- GUEST OPINION: The Will for Moose-Wilson
- FEATURE: Letters to the Future
- THE BUZZ: Moose-Wilson Road Hogs
- THEM ON US
- GET OUT: Silencing the Storm
- MUSIC BOX: Resorts Represent, Afroman Returns
- CREATIVE PEAKS: The War on Wild
- WELL, THAT HAPPENED: Murders Up North, There
- WELL, THAT HAPPENED: Six Shooters and Ten Pins
- THE FOODIE FILES: The Bad News About Bacon
REDNECK PERSPECTIVE: Hedging life’s real risks
JACKSON HOLE, WYO – Blythe Winters-Paulson, vice president of ethics for Goldman Sachs, and for whom I served as a mastress, (a male mistress) spent some time at her home in Teton Pines last week. Her days were filled with electronic meetings with bankers wanting to hedge risk, insurance companies wanting to buy risk, oil companies wanting to buy politicians, politicians wanting to be bought, and foreign heads of state wanting to hide a few billion bucks. There also was Liz Cheney, who was asking to speak to the evils of financial regulation (and coincidentally, take campaign donations) at Goldman’s annual D.C. gala to benefit the families of imprisoned investment bankers.
Blythe unwound at night, using me for stress relief. Blythe is cute, adventurous, uninhibited, imaginative, and keeps a few bottles of single malt scotch on hand. Personally, I can’t fathom why women don’t like being sex objects. Works for me!
One night, while we rested in bed after successfully completing a triple Hong Kong swing with a half French twist (Blythe travels a lot and is willing to share her worldly knowledge), she explained to me how speculation in derivatives based on mortgage credit defaults works. As she finished, I heard opportunity knocking.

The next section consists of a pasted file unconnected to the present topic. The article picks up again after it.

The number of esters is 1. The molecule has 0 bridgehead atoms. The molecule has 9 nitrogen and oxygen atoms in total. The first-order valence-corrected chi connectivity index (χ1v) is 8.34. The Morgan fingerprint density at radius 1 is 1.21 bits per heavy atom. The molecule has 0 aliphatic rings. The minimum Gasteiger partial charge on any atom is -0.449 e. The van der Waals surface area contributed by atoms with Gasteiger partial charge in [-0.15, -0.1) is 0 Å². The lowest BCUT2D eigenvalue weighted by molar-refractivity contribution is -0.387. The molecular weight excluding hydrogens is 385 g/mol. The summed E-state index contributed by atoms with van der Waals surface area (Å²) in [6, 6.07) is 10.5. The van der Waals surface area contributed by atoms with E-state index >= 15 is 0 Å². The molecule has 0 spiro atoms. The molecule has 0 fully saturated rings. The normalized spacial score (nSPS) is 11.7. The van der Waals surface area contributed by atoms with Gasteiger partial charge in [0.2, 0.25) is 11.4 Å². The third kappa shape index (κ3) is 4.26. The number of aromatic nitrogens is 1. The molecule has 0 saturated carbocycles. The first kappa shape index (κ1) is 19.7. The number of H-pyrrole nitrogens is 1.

If speculation in mortgage credit defaults derivatives made billions, what about derivatives based on things people really need? As Blythe has told me, it’s all about providing financial security, occasionally even for the clients. So I opened a brokerage firm in the back of my trailer. My first call was from a man who had a date with a Utah girl.
“She wants to eat at Ignite,” he told me. “It’s going to cost a couple hundred dollars by the time she gets drunk on $12 cocktails. I want to hedge my financial exposure in case she won’t go home with me, and I need to take another one out the next night. Are you willing to take on some of the risk for a 20 percent premium?”
“Is she BYU or Utah State?” I probed.
“BYU,” he said.
I chuckled. I’d hedge BYU girls for 5 percent, but of course I didn’t tell him. “It will be 25 percent,” I said. He agreed.
Later that night, Bill Fix called from a poker game. “I’m playing bumper, and it’s time to exchange cards. I have a draw at a 4-flush nut low. The dealer just bet $400, and I want to reduce the risk of a call.”
“Who’s dealing?” I asked.
“Forget it,” I said before hanging up. That’s not a risk, it’s a certainty.
Then a climber called. “I’ve just put up a first ascent of a new variation of the Collins-Coombs variation of the Pownall-Gilkey variation of the Owen-Spalding Route on the Grand and then hula-hooped on the summit. I called the News&Guide hoping to get a special feature done on the climb with me on the cover. If they do it, I could get a pro discount at Teton Mountaineering. But if they don’t, well; it will have all been in vain. I want to disperse some of the risk.”
“Who did you talk to at the News&Guide?” I ask.
“Angus Thuermer,” he said. Easy money.
“Sure, I’ll take some of that risk,” I said. When it comes to publishing climbing stories, Angus is even easier than BYU girls.